You can also convert from a traditional to Roth IRA, but the rules were quite restrictive. Only taxpayers with Modified Adjusted Gross Incomes (MAGI) of less than $100,000 in the year of conversion and not married filing separately may convert from a traditional IRA to a Roth IRA. However new tax laws in 2010 changed the conversion limit, meaning that people who have or are interested in investing for retirement via IRA’s need to look at which vehicle and contribution method (post or pre tax) is best for their situation.
From next year all taxpayers – even those making more than $100,000 a year in adjusted income – will be allowed to convert to Roth IRA accounts from Traditional IRAs. That means that more than 15 million Americans, can consider whether they want to make tax-deductible contributions if they have a traditional IRA or pay the taxes up front and have tax- free withdrawals during retirement with a Roth IRA. Which is better depends on future tax rates and how much the conversion will cost. It may not make sense to pay taxes today at a higher rate because many investors will be in a lower tax bracket during retirement, according to Tom Orecchio in a recent Bloomberg interview of various tax and financial planners, a fee- only adviser at Modera Wealth Management. “From a tax perspective, I think when people do the math, it’s not going to be as game changing as they expect it to be,” Orecchio said.
The Roth accounts, including those converted from traditional IRAs, must be held for five years and account holders must be at least 59 and a half before money can be withdrawn tax free. Savers who don’t follow the withdrawal rules or meet exemptions face a 10 percent penalty for distributions. Investors who decide to convert to Roth IRAs must declare the conversion amount on their tax forms. The tax owed depends on whether the assets being transferred are made up of pre or post-tax dollars. In 2010 only, converters will be able to pay the tax liability in 2011 and 2012.
There’s a fallback for investors who decide to convert and regret the decision. A Roth can be switched back to a traditional IRA account, or re characterized. Since investors who convert to a Roth IRA don’t have to pay taxes on the conversion until the following year, they have until April 2011, or October 2011, if they get an extension to file, to reverse the conversion, said Slott, the IRA consultant.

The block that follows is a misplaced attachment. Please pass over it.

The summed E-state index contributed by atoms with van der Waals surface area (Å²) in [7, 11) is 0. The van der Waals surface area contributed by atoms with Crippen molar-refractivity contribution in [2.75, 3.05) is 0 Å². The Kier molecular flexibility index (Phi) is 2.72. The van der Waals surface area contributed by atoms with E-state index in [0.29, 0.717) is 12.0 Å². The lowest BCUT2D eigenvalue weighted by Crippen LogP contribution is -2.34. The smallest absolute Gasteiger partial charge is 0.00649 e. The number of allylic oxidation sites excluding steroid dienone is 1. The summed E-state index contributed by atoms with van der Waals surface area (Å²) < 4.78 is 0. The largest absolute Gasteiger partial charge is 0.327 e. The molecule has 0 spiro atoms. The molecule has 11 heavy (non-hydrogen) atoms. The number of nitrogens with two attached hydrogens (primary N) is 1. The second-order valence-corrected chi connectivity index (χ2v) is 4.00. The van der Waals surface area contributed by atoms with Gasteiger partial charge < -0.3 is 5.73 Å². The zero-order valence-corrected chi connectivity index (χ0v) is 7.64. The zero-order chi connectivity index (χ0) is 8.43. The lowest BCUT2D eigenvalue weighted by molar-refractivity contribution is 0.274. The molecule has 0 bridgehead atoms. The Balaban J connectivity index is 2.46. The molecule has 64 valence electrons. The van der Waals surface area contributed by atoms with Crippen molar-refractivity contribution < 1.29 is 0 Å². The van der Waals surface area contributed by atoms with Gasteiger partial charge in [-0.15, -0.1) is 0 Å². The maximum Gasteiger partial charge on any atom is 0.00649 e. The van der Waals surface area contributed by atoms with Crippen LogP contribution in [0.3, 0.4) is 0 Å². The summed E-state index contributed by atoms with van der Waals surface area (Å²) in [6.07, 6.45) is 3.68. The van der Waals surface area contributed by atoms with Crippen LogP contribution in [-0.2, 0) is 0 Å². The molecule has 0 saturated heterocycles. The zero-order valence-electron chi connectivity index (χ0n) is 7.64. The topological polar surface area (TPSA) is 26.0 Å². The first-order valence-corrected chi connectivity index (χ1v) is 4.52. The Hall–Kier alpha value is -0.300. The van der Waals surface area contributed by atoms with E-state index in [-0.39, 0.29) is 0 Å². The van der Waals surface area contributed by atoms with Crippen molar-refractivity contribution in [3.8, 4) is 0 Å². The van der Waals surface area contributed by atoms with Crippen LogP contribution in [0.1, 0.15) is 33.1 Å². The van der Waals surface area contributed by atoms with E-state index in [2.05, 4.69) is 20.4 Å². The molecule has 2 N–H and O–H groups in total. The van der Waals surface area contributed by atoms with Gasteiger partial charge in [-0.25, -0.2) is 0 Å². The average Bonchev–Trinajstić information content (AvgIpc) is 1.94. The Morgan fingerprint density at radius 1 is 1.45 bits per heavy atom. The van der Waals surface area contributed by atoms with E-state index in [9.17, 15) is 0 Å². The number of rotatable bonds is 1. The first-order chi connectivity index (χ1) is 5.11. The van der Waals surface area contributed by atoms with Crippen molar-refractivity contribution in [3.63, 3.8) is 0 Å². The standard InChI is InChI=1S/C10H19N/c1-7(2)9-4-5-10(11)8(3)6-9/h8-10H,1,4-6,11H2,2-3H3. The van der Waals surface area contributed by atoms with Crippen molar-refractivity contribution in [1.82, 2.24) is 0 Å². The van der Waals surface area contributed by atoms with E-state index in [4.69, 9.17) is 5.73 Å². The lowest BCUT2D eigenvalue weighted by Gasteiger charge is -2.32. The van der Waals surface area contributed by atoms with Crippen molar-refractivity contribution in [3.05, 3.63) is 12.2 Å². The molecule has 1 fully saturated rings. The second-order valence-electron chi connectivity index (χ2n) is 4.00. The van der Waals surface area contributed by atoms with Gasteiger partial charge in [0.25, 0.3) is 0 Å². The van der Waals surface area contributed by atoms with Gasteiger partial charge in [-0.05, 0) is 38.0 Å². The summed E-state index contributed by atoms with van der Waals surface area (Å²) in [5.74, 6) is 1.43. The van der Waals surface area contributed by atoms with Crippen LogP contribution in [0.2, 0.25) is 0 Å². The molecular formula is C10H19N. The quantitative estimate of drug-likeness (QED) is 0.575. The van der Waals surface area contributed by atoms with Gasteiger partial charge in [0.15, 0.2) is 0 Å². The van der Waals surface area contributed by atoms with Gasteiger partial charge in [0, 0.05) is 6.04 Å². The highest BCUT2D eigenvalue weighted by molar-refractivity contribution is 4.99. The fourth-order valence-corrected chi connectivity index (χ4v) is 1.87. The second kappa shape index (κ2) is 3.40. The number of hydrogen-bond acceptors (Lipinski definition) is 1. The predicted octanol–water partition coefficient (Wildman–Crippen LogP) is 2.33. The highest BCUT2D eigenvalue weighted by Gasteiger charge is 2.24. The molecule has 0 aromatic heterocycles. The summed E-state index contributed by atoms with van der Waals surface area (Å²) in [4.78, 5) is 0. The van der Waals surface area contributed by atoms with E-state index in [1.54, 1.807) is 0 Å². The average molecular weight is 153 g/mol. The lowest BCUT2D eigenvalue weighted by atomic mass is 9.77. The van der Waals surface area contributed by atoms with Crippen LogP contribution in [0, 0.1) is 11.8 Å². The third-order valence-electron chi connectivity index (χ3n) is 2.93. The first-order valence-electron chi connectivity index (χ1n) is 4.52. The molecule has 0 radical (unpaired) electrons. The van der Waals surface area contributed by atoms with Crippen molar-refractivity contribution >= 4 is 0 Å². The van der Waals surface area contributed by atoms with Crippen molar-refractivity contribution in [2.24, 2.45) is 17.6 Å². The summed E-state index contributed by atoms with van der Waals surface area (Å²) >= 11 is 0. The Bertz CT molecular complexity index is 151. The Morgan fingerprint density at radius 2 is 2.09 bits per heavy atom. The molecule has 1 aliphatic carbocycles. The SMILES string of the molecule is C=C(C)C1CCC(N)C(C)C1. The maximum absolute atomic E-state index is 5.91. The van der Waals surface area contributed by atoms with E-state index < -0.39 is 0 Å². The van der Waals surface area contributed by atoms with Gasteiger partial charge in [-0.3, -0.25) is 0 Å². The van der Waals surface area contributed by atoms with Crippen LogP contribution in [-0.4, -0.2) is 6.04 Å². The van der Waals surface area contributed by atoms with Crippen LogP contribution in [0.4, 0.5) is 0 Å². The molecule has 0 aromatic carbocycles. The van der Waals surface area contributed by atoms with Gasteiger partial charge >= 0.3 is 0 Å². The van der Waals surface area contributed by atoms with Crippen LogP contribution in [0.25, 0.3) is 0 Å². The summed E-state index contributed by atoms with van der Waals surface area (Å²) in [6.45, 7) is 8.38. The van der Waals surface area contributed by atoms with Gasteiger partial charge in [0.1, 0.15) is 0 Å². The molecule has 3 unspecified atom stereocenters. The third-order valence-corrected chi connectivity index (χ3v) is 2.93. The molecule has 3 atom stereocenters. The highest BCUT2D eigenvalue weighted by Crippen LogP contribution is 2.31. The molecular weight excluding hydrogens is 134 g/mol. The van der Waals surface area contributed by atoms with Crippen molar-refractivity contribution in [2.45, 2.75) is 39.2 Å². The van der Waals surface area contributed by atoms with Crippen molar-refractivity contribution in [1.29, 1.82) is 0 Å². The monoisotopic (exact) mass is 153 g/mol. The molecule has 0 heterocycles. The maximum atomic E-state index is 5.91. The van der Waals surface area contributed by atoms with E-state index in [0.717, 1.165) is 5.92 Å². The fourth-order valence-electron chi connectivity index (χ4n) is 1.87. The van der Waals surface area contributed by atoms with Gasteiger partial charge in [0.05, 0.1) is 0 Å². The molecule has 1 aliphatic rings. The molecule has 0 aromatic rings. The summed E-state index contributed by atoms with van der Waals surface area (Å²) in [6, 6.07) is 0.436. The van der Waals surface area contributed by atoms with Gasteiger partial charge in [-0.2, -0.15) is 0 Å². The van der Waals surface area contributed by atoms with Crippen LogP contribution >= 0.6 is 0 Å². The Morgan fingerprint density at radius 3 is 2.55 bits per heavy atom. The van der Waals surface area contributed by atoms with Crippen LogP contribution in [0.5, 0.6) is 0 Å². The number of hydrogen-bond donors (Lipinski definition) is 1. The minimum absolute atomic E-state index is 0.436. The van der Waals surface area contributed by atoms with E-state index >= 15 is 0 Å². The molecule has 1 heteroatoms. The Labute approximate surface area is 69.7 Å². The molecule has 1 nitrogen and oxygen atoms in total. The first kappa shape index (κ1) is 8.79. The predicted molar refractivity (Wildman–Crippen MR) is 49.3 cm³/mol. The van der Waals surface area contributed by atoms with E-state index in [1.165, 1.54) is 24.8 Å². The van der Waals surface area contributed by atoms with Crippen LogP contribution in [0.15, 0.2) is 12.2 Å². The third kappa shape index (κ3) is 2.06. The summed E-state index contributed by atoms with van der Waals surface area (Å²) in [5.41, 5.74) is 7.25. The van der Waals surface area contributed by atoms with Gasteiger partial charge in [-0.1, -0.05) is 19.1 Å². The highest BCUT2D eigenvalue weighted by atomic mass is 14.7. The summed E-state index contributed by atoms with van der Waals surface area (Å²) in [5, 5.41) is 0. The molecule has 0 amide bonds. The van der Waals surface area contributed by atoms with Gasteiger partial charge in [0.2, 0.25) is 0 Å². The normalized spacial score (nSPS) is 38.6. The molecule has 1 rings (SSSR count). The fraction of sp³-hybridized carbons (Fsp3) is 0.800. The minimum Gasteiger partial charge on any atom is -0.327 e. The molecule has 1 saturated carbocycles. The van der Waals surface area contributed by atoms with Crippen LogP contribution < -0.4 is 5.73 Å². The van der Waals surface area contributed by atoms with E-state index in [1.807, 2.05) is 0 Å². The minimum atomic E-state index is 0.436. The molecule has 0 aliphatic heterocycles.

[2010 Update] Vanguard recently published some good factors to consider when considering converting an IRA to a Roth IRA. These include:
1. You have to pay taxes on the amount you convert. In return for the potential future tax breaks of a Roth, you have to pay income taxes when you convert. That means if you have money in a traditional IRA that you haven’t yet paid taxes on, you could have a substantial tax bill. Say you’re in the 28% tax bracket, you could owe $28,000 on a conversion of $100,000. Still, converting may benefit you in the long run if you expect you’ll be taxed at a higher rate when you retire. If you expect your rate will be lower, converting may not be beneficial. If, like most people, you’re not sure what your future tax rate may be, you could consider converting just part of your traditional IRA to a Roth. Doing so gives you “tax diversification” because you’ve got some money in a Roth and some still in a traditional IRA.
2. It’s a good idea to use money outside of your IRA to pay the conversion taxes. You can get the most benefit from switching to a Roth if you can pay the conversion taxes without using money from your IRA. If you convert and don’t pull money out of your IRA, you can increase your after-tax purchasing power in retirement. In effect, $10,000 in a Roth IRA gives you more to spend in retirement than $10,000 in a traditional pre-tax IRA. Remember, taxes could substantially reduce the amount you’re left with when you withdraw from the traditional IRA.
And there’s another reason not to tap your IRA for the conversion taxes: If you’re under age 59½, the amount you withdraw may be subject to a 10% IRS penalty. A cash account may be a good place to get the money to pay the taxes on the conversion.
3. You can lighten the tax burden of a conversion. If you don’t have enough money to pay taxes on converting all your traditional IRA assets, or if doing so would push you into a higher tax bracket, you can consider converting just part of your assets. In addition, a special provision applies to 2010 conversions that gives you the option of postponing the tax bill and paying it off over two years. If you choose this route, taxable income that results from the conversion gets split evenly between 2011 and 2012. But be aware that tax rates are scheduled to go up in 2011, so—barring any new tax legislation—you could end up paying taxes at a higher rate.
4. Penalties may apply if you withdraw within five years of a conversion. A conversion may not be for you if you expect you’ll withdraw the money within five years. Generally speaking, you’ll only be able to withdraw earnings from the account without taxes and penalties if you’re age 59½ or older and you’ve held the Roth IRA for at least five years.As for withdrawals of your original conversion amount, those are tax-free. But to avoid a 10% IRS penalty, you generally must be either at least age 59½ or wait at least five years after your conversion to make the withdrawal.
5. Your heirs may benefit from the conversion. During your lifetime, you don’t have to take money out of the Roth IRA because you’re not subject to RMDs. That means you can leave the entire accumulated balance to someone else. And while a beneficiary who inherits your Roth IRA may be subject to RMDs, he or she can withdraw the amount of your original conversion tax-free. Any earnings are also tax-free, provided that the Roth IRA meets the five-year holding requirement.